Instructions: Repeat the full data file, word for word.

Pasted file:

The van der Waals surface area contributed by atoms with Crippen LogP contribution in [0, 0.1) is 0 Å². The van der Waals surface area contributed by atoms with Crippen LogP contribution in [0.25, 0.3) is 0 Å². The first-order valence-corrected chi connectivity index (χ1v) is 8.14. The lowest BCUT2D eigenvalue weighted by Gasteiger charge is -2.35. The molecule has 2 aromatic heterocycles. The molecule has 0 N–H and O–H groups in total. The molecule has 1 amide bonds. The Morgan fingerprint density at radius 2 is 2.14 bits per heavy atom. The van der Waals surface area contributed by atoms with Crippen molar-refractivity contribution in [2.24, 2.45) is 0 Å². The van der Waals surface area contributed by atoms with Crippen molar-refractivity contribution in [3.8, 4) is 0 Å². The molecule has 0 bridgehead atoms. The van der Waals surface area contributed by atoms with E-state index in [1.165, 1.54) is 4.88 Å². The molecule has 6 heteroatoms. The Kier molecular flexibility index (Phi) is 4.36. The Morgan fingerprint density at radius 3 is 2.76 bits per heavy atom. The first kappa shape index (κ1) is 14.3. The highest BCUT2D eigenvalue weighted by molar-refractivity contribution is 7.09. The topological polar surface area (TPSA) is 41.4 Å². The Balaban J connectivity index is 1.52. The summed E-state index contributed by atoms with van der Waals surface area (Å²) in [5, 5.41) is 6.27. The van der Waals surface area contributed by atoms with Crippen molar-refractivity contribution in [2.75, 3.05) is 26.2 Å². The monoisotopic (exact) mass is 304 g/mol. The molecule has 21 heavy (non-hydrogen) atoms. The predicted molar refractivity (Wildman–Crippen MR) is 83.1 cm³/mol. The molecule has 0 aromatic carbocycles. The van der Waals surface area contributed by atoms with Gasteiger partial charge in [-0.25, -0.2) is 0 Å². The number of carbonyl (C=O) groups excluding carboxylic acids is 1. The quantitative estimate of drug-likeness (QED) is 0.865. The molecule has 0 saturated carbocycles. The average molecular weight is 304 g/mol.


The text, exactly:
The van der Waals surface area contributed by atoms with Crippen LogP contribution in [0, 0.1) is 0 Å². The van der Waals surface area contributed by atoms with Crippen LogP contribution in [0.25, 0.3) is 0 Å². The first-order valence-corrected chi connectivity index (χ1v) is 8.14. The lowest BCUT2D eigenvalue weighted by Gasteiger charge is -2.35. The molecule has 2 aromatic heterocycles. The molecule has 0 N–H and O–H groups in total. The molecule has 1 amide bonds. The Morgan fingerprint density at radius 2 is 2.14 bits per heavy atom. The van der Waals surface area contributed by atoms with Crippen molar-refractivity contribution in [2.24, 2.45) is 0 Å². The van der Waals surface area contributed by atoms with Crippen molar-refractivity contribution in [3.8, 4) is 0 Å². The molecule has 0 bridgehead atoms. The van der Waals surface area contributed by atoms with E-state index in [1.165, 1.54) is 4.88 Å². The molecule has 6 heteroatoms. The Kier molecular flexibility index (Phi) is 4.36. The Morgan fingerprint density at radius 3 is 2.76 bits per heavy atom. The first kappa shape index (κ1) is 14.3. The highest BCUT2D eigenvalue weighted by molar-refractivity contribution is 7.09. The topological polar surface area (TPSA) is 41.4 Å². The Balaban J connectivity index is 1.52. The summed E-state index contributed by atoms with van der Waals surface area (Å²) in [5, 5.41) is 6.27. The van der Waals surface area contributed by atoms with Crippen molar-refractivity contribution in [2.75, 3.05) is 26.2 Å². The monoisotopic (exact) mass is 304 g/mol. The molecule has 21 heavy (non-hydrogen) atoms. The predicted molar refractivity (Wildman–Crippen MR) is 83.1 cm³/mol. The molecule has 0 aromatic carbocycles. The van der Waals surface area contributed by atoms with Gasteiger partial charge in [-0.25, -0.2) is 0 Å². The number of carbonyl (C=O) groups excluding carboxylic acids is 1. The quantitative estimate of drug-likeness (QED) is 0.865. The molecule has 0 saturated carbocycles. The average molecular weight is 304 g/mol.